Her first Christmas piece appeared in a 1961 booklet. The company’s church booklets were then, and still are, distributed

around the U.S. and Canada.

Standard paid her around five cents per line, she recalls.

Shambaugh’s writing was printed in these seasonal booklets by Standard Publishing Company for 40 years.

What started with Christmas programs grew to include creative pieces for Thanksgiving, Easter, Mother’s and Father’s Day publications. Shambaugh created and submitted seasonal pieces for Standard Publishing nearly every year for 40 years. Her last piece was printed in a 2001 booklet.

“I’d sit up of a night and work on them after everybody was in bed,” she said, explaining how she fit that writing into a busy life of raising seven children and running a household.

Her own children were often cast in roles in her programs and skits, and she wrote parts with specific children in mind, she said.

A group of women, including Rita Bradfield,  Wilma Delawder and Alice Lease, put on the church programs through the years, tapping the children’s musical and singing talents.

The Bible provided inspiration and she never seemed to run out of ideas.

“I just made it up as I went along,” she said.

In the early days, she composed on an old manual typewriter and made copies of scripts by reusing carbon paper her husband brought home from work. Later, her son Kenny bought her a nice electric typewriter that was easier to use and quieter. Daughter Kathy Jo remembers the early sounds of her mother tapping away on a new project.

It was Kathy Jo who urged her mother to attend her first writer’s conference in 1998 at Radford University.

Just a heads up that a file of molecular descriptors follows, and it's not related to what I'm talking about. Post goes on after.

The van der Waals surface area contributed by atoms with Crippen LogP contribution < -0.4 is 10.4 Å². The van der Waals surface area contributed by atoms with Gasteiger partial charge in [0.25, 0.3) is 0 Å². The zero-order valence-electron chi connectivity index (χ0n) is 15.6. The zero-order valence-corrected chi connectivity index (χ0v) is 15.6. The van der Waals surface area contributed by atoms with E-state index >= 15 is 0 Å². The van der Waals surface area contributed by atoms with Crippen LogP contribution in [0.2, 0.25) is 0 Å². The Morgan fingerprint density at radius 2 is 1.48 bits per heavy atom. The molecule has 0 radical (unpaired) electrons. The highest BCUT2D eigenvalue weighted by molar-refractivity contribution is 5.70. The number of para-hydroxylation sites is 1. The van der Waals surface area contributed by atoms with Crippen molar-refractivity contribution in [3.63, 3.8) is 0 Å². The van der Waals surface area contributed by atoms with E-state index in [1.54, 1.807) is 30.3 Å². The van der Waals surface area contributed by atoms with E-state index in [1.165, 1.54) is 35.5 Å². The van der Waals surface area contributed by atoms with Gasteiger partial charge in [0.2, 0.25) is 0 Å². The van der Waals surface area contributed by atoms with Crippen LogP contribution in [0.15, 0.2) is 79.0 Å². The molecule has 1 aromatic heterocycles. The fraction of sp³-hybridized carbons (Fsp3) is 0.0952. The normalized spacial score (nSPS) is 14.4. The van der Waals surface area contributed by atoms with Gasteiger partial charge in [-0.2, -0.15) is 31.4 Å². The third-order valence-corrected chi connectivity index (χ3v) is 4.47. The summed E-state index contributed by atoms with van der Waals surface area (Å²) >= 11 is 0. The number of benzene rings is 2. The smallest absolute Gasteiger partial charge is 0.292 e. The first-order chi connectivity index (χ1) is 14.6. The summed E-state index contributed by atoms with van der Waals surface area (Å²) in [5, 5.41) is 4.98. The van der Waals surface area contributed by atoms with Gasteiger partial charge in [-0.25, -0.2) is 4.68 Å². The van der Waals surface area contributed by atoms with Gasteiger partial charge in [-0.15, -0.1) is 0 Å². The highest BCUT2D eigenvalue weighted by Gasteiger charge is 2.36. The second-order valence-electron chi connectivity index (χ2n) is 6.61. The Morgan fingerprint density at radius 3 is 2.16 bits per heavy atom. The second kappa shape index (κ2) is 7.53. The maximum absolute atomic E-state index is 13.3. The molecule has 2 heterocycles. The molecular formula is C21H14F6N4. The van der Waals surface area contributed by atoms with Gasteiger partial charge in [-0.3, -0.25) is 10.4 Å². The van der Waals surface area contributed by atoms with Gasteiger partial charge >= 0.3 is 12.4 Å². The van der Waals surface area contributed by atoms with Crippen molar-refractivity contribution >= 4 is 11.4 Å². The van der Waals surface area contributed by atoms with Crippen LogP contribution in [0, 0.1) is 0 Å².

“She said they were having a creative writing class. I thought I was going to learn how to prepare a submission to send out, and there I was surrounded by Ph.D.’s,” said Helen Shambaugh. “It was fun. I have a tendency to be shy, but once I got over that, I enjoyed it.”

The conference focused on Appalachian stories and authors, and she got to work with novelist Gurney Norman, who encouraged her to keep writing in her own style, keeping the dialect and mountain culture woven through family stories.

In 2001, Shambaugh’s vivid recollections about making apple butter during her childhood was published by Goldenseal, the magazine of West Virginia  Traditional Life. Another article about county nurse Patty Norton would be published by Goldenseal in 2003. Her stories would appear in the Good Old Days magazine. A poem about memories of catching lightning bugs was featured in the Appalachian Heritage literary magazine.

Helen Bradfield Shambaugh

Shambaugh said moving and other life changes put an end to her writing in recent years.

She’s clear that her chief and greatest joy in life remains her children, 10 grandchildren and 10 great grandchildren, and all of the ways they have made her life richer.

Her stories, both written and told, have her family and friends as the main characters, and return to the theme of finding blessings and good times amid life’s work and hardships.

In the opening of one story collection, Shambaugh writes: “Scraps of memories good and bad, passed down stories, personal opinions and observations, could make a quilt of my life. So I will attempt to sew some of those scraps together for whomever might be interested. For I am a storyteller.”